# bool array binary to int conversion [Solved #7 and #9]

So I'm taking user input from a four dip-switches and storing the bit values in a bool array, and then converting that to int/hex.
This should make it more clear

``````String user_in()
{
int value = 0;
int i = 0;
while(i < 4)
{
value = value + (in_bits[i]*(pow(2,i)));
i++;
}
return String(String(in_bits)+" "+String(in_bits)+" "+String(in_bits)+" "+String(in_bits)+" = "+String(value, HEX));
}
``````

now here is the issue:
It works fine till 0011 which it shows as 3, But it also shows 0100 as 3 which should be 4. And from that point on all values are n-1, ie 1000 = 7 instead of 8.

Now I know that the logic is sane as my c code compiled using gcc works just as expected.

``````#include <stdio.h>
#include <math.h>
#include <stdbool.h>
int main()
{

bool in_bits = {0,0,1,0};
int value = 0;
int i = 0;
while(i<4)
{
value = value + (in_bits[i]*(pow(2,i)));
i++;
}

printf("%d", value);

}
``````

Any Ideas what might be going on here?

How are the inputs wired ?
Do you have pulldown resistors in place or are the inputs floating at an unknown voltage ?

What do you see if you print tha values pf the digitalRead()s ?

Why use Strings when there are more efficient ways to do what you are doing ?

I assume that you have deliberately chosen not to use the standard setup()/loop() arrangement and have also chosen not to call the Arduino init() function

UKHeliBob:
How are the inputs wired ?
Do you have pulldown resistors in place or are the inputs floating at an unknown voltage ?

What do you see if you print tha values pf the digitalRead()s ?

Why use Strings when there are more efficient ways to do what you are doing ?

I assume that you have deliberately chosen not to use the standard setup()/loop() arrangement and have also chosen not to call the Arduino init() function

1. The switches are connected to CD40106B CMOS Hex Schmitt-Triggers Inverter for external debouncing, there are resistors in place.
3. Just testing atm not the final code
4. I am using the standard setup()/loop() arrangement, I have just pasted the function itself that is called from within loop() as Serial.println(user_in()). setup just contains pinmode(n, INPUT);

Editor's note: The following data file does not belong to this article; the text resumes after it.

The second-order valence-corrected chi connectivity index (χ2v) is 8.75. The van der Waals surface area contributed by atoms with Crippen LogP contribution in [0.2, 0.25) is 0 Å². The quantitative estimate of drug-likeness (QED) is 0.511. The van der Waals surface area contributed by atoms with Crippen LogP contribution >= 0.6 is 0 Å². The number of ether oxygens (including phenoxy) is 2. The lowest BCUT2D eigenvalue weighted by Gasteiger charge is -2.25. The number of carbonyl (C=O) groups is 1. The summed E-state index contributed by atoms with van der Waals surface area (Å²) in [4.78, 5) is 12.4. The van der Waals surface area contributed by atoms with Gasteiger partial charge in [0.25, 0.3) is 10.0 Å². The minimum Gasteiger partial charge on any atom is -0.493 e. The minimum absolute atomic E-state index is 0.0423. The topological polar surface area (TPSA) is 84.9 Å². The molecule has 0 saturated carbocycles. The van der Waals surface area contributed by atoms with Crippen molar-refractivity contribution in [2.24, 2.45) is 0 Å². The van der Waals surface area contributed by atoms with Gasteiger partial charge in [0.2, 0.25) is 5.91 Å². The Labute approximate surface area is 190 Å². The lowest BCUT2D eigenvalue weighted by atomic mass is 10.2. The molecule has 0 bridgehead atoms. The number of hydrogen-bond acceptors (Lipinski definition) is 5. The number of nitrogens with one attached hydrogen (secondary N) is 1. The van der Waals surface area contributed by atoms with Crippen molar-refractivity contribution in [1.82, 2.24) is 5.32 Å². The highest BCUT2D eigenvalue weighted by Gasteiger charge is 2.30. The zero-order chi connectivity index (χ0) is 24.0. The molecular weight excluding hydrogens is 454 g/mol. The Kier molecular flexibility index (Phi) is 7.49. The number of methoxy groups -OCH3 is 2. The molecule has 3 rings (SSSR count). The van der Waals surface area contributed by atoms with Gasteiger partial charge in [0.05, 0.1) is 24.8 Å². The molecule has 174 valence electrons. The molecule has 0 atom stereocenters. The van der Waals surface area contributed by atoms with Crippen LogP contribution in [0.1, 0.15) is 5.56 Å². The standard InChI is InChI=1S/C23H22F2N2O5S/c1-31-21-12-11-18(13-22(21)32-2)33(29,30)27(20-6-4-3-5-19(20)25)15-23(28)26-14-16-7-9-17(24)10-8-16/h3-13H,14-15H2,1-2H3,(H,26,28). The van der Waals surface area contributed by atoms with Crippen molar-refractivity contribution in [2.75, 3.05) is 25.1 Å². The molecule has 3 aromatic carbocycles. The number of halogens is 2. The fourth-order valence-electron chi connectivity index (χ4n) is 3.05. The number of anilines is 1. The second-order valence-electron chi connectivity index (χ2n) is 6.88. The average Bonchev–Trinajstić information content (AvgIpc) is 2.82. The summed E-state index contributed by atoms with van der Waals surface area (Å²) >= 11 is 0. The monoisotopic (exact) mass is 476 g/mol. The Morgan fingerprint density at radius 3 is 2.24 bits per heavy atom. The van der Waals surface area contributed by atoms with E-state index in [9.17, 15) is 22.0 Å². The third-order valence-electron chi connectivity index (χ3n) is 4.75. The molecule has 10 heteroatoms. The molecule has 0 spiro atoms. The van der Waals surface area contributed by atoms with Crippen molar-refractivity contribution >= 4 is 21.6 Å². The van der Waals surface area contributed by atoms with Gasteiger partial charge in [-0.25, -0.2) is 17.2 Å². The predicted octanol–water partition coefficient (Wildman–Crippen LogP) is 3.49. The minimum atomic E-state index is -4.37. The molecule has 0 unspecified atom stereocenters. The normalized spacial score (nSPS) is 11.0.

Please post a complete program that demonstrates the problem.

At the moment we have no idea which pins are being used, for example.

UKHeliBob:
Please post a complete program that demonstrates the problem.

At the moment we have no idea which pins are being used, for example.

I don't see how knowing the exact pin number helps but here you go:

``````#define BIT0 13
#define BIT1 12
#define BIT2 11
#define BIT3 10
#define NEXT 9
#define RTRN 8

void setup() {
// put your setup code here, to run once:

pinMode(BIT0, INPUT);
pinMode(BIT1, INPUT);
pinMode(BIT2, INPUT);
pinMode(BIT3, INPUT);
pinMode(NEXT, INPUT);
pinMode(RTRN, INPUT);

Serial.begin(9600);

}

String user_in()
{
int value = 0;
int i = 0;
while(i < 4)
{
value = value + (in_bits[i]*(pow(2,i)));
i++;
}
return String(String(in_bits)+" "+String(in_bits)+" "+String(in_bits)+" "+String(in_bits)+" = "+String(value, HEX));
}

void loop() {

Serial.println(user_in());

}
``````

Output

``````0 1 0 0 = 3
``````

In case you thing the input pins are an issue
this has the same result:

``````bool in_bits = {0,0,1,0};
``````

I don't see how knowing the exact pin number helps but here you go:

You would if you had used pins 0 and/or 1 for instance

``````value = value + (in_bits[i]*(pow(2,i)));
i++;
}
return String(String(in_bits)+" "+String(in_bits)+" "+String(in_bits)+" "+String(in_bits)+" = "+String(value, HEX));
}
``````

Madness, using pow, insanity using String.

pow() returns a float. So every other variable in your arithmetic is implicitly cast to a float too.

At some point pow() will introduce a bit of rounding error (because pow is for floats so works by approximation) which is fine if everything stays a float.

But you're then stuffing that result into an integer type, So even if the result is 3.99-recurring that gets truncated to 3.

Rewrite the routine so it doesn't use pow(). Use a bit shift operator instead.

Rewrite the routine so it doesn't use pow(). Use a bit shift operator instead.

and eliminate the Strings while you are at it.

GypsumFantastic:
pow() returns a float. So every other variable in your arithmetic is implicitly cast to a float too.

At some point pow() will introduce a bit of rounding error (because pow is for floats so works by approximation) which is fine if everything stays a float.

But you're then stuffing that result into an integer type, So even if the result is 3.99-recurring that gets truncated to 3.

Rewrite the routine so it doesn't use pow(). Use a bit shift operator instead.

this worked: value = value + (in_bits_*(2<<(i-1)));_
> UKHeliBob:
> and eliminate the Strings while you are at it.
As I said, it was just for testing, not the final code When i == 0 you shift -1 times left. Behaviour of negative shifts are undefined, and might work or not.

Instead of shifting bit 2 "i-1" times, just shift bit 1 "i" times.

``````value = value + in_bits[i] << i;

value = value | in_bits[i] << i;

value += in_bits[i] << i;

value |= in_bits[i] << i;
``````

Instead of shifting bit 2 "i-1" times,

The value 2 is actually bit 1 (21 == 2)

That is correct.

Don't know what I was thinking of AWOL:
Madness, using pow, insanity using String.

Rather pointless using an int to count to 4, too.